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Council approves new fire truck


Council approves new fire truck

Aerial expected to arrive in early 2016

A nearly-new aerial fire truck is a strong fit for Charles City, the city council agreed Monday night, after approving a purchase agreement with the truck supplier Sutphen. “It looked like it would be a good fit for us,” City Administrator Steve Diers told council members. “Rather than spending the projected $1.2 or 1.4 million on a truck, we can get essentially the same thing for about $730,000.”

Assistant Fire Chief Marty Parcher visited the Columbus, Ohio headquarters to inspect the truck, taking pictures to give council members an idea of the truck’s condition. The truck’s outriggers, the turntable and the ladder are the only used pieces refurbished for the truck –– the rest of the truck is new pieces, Parcher said. The truck includes new ladders and code updates that Charles City Fire Department’s current aerial truck does not meet, including a closed cab with climate control for firefighters –– especially necessary during the summer, when firefighters are in full gear.

“Air conditioning in fire trucks is a standard thing now,” Parcher said.

The truck also has back-up camera monitoring, more storage and gives the cab’s captain seat control over the lights and truck horns, cutting down on jobs for the truck driver. The truck can also carry more firefighters to a scene, with five people completely outfitted and one driver.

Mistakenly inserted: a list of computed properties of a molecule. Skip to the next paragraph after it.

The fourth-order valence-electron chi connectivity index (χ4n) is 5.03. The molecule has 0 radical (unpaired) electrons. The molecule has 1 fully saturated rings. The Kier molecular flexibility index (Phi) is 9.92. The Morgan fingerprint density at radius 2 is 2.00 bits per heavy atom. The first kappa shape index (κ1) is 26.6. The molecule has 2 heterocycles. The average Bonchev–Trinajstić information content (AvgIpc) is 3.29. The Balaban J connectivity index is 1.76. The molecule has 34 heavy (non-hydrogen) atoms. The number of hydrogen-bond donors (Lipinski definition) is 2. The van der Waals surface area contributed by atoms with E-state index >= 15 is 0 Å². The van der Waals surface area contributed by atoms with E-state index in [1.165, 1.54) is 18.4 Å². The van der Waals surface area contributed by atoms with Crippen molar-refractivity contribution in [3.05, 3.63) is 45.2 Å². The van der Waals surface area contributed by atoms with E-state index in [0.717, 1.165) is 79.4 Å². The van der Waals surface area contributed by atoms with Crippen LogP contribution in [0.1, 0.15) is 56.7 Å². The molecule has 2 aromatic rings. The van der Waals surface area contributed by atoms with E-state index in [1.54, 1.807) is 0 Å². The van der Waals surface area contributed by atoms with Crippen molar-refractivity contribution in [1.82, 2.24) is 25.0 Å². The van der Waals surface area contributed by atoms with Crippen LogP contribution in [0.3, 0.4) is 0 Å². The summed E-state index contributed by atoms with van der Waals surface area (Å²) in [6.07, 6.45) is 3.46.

After discussion, council members passed the motion with an addendum that if a foam apparatus cost no more than $10,000, it could be purchased with the truck.

There are no foam tanks or injection on the truck, although one is currently on the department’s Engine 1 truck. The department could hook the trucks together so the aerial could shoot foam in an alternative solution to purchasing tanks for the new truck, Parcher said, although that would not work in mutual aid scenarios with surrounding fire departments.

“We use (foam) on virtually all fires,” Parcher said. “If we went somewhere else, we wouldn’t have that available (on this truck).”

Charles City hasn’t established a trade-in value for their current aerial, Diers said. City bonds will finance the truck, but no referendum is needed because the truck is a ‘central corporate purpose’ item.

“Timing-wise, it’s coming into our debt schedule at a good time. We can fit it in without too much adjustment,” Diers said.

The Sutphen truck has a 20year warranty. Once the truck is completely assembled, Parcher said, the fire department can do a final inspection and possible test drive before the truck is delivered to Charles City, which is expected to be at the end of January 2016.

“Seeing how they go through this, inspect them and everything, you have a brand new truck. There’s nothing on it that wouldn’t be virtually new,” Parcher said.


Budget season for the city is approaching, Diers said. The city will begin a goal-setting workshop on Wednesday. The first budget workshop begins Jan. 6, with six meetings in total planned.

Council member DeLaine Freeseman asked that the council be updated on the McQuillen Place project on Main Street.

“That seems to be moving quite slow,” Freeseman said.

“It does,” Diers said. “We’d like to see it move faster.”

The third floor is supposed to be completed in the next few weeks, Diers added.

“The council took some action to get involved in this thing, and I think we’ve got a pretty good stake, I think we need to stay on top,” Freeseman said.

By Kate Hayden [email protected]

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